Czech President Milos Zeman is in stable health after being treated in critical care over the weekend, according to a spokeswoman for the Central Military Hospital. Zeman was scheduled to oversee post-election talks about creating a new government.
Zeman, 77, was admitted to the hospital on Sunday and was being treated in an intensive care unit for difficulties associated to a chronic illness, according to the hospital’s director at the time.
Miroslav Zavoral, the director, stated that he did not have Zeman’s permission to reveal more information. He did not specify the severity of the president’s illness.
Prime Minister Andrej Babis’ ANO party was narrowly defeated by the centre-right Together coalition in Saturday’s parliamentary election, and it now appears that it has no possibility of building a ruling majority.
After an election, the president is supposed to lead talks with the parties to find a credible majority. However, his first official act, naming a new prime minister, will not take place until the new lower house, led by a new speaker, is in place.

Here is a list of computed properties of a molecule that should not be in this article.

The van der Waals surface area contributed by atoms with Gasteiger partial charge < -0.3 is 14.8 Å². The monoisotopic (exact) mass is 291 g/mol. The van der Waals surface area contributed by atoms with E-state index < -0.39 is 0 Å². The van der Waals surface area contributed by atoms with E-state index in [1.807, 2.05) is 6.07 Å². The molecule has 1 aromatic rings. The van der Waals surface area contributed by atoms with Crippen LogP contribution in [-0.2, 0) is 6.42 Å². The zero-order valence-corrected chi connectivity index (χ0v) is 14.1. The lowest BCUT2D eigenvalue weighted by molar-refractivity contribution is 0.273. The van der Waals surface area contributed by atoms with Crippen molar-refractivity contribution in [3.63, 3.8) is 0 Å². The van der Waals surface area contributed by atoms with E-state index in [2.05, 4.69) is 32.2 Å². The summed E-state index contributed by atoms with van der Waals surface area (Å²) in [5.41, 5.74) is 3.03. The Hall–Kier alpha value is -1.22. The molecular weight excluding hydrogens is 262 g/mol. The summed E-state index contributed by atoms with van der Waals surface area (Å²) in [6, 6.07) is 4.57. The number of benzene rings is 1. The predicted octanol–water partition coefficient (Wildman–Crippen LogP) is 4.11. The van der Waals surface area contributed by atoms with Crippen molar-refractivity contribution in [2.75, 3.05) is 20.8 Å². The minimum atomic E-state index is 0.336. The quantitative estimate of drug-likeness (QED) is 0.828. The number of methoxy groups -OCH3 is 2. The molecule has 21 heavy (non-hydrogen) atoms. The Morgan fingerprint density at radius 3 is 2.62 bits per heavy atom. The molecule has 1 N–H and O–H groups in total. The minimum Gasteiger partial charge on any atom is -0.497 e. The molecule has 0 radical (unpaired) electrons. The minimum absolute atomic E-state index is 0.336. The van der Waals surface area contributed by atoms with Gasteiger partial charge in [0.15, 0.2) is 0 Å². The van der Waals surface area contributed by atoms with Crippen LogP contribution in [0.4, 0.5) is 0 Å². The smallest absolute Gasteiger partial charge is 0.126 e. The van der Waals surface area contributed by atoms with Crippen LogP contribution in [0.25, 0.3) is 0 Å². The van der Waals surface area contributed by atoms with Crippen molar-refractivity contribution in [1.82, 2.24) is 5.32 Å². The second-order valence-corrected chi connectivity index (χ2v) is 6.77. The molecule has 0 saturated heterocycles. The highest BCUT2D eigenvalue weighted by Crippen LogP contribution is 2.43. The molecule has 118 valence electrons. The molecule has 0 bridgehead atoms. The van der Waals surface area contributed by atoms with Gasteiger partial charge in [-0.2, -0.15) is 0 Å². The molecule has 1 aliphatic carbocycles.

If the president becomes disabled, the speaker of the lower house assumes control of the government formation.
The presidential office had previously said Zeman had been ill, and he spent eight days in hospital last month. The presidential office said at the time he had no life-threatening condition but was dehydrated and slightly exhausted.
The public Czech Radio and newspaper denikn.cz cited seven sources as saying last month that the president had suffered from ascites, or liquid collecting in the abdomen, during his previous hospital stay. The president’s spokesman declined to comment on the report at the time.